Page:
They’re all in now, their careers preserved for eternity within the walls of the Naismith Memorial Basketball Hall of Fame in Springfield, Mass. And to think they played for the Pacers at or near the peak of their careers.
For a while, anyway.
George McGinnis’ induction into the Hall in 2017 made it a clean sweep for the best frontline in franchise history, joining Mel Daniels and Roger Brown. Together, they comprised one of the few pure Hall of Fame frontlines in ABA or NBA history.
“A tremendous milestone,” their coach and primary beneficiary, Bob Leonard, calls it.
The scarcity of such combinations reveals the long odds of gathering two forwards and a center who earn basketball’s greatest individual honor. Boston had a couple of legendary frontlines with Bill Russell, Tom Heinsohn and Tom Sanders in the Sixties, and then Larry Bird, Kevin McHale and Robert Parish in the Eighties. The Minneapolis Lakers had Jim Pollard, Vern Mikkelson and George Mikan in the Fifties. The New York Knicks had Bill Bradley, Dave DeBusschere and Willis Reed in the late Sixties and early Seventies.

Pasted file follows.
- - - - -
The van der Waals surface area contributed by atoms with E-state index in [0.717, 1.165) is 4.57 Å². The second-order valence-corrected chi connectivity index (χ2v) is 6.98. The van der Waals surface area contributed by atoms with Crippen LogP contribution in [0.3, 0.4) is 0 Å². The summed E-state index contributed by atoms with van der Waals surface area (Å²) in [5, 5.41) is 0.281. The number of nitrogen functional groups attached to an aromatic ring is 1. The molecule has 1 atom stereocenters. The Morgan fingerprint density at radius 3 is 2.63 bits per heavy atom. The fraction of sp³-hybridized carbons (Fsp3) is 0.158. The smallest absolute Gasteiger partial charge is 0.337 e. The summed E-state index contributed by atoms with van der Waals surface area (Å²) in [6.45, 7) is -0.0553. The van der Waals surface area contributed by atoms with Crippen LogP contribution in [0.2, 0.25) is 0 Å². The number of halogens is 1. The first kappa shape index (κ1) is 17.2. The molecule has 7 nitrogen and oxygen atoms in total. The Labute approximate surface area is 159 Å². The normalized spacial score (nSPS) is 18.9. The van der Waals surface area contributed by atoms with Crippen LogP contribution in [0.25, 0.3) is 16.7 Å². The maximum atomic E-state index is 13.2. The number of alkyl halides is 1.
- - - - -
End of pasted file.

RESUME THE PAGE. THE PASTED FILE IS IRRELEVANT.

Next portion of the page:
Compiling such lists can be dicey. Sometimes future Hall of Famers merge for only a brief time, and sometimes one or more of them is well past his peak when it happens. There’s no guarantee of chemistry, either, because great players don’t like to ride in the backseat.
Daniels, McGinnis and Brown, however, teamed up on the Pacers while in close proximity to their primes and played on two championship teams, in 1972 and ‘73. But while they helped bring glory to the franchise they also served as a reminder of how difficult it is to keep elite talent together, even within the course of a season – and that doing so hardly guarantees success, because other teams have talent, too.
Tagged with: George McGinnis, Mel Daniels, Roger Brown